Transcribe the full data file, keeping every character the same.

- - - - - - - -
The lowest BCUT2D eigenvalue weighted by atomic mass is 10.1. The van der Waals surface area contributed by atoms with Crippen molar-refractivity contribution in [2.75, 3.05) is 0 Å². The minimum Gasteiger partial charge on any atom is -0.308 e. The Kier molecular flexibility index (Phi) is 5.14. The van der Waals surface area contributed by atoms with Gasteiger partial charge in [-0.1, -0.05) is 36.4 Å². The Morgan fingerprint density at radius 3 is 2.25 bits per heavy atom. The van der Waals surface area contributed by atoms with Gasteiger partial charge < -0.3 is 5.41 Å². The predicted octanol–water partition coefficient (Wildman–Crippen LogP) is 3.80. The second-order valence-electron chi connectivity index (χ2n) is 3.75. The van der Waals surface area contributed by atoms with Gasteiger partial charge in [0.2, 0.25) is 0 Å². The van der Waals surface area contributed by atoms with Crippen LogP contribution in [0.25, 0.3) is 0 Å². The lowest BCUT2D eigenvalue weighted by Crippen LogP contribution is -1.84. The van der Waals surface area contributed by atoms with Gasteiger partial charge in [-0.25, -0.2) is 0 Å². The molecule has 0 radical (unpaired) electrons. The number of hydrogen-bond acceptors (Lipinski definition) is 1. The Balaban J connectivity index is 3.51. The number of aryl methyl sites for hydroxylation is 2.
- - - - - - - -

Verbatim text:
The lowest BCUT2D eigenvalue weighted by atomic mass is 10.1. The van der Waals surface area contributed by atoms with Crippen molar-refractivity contribution in [2.75, 3.05) is 0 Å². The minimum Gasteiger partial charge on any atom is -0.308 e. The Kier molecular flexibility index (Phi) is 5.14. The van der Waals surface area contributed by atoms with Gasteiger partial charge in [-0.1, -0.05) is 36.4 Å². The Morgan fingerprint density at radius 3 is 2.25 bits per heavy atom. The van der Waals surface area contributed by atoms with Gasteiger partial charge < -0.3 is 5.41 Å². The predicted octanol–water partition coefficient (Wildman–Crippen LogP) is 3.80. The second-order valence-electron chi connectivity index (χ2n) is 3.75. The van der Waals surface area contributed by atoms with Gasteiger partial charge in [0.2, 0.25) is 0 Å². The van der Waals surface area contributed by atoms with Crippen LogP contribution in [0.25, 0.3) is 0 Å². The lowest BCUT2D eigenvalue weighted by Crippen LogP contribution is -1.84. The van der Waals surface area contributed by atoms with Gasteiger partial charge in [-0.25, -0.2) is 0 Å². The molecule has 0 radical (unpaired) electrons. The number of hydrogen-bond acceptors (Lipinski definition) is 1. The Balaban J connectivity index is 3.51. The number of aryl methyl sites for hydroxylation is 2.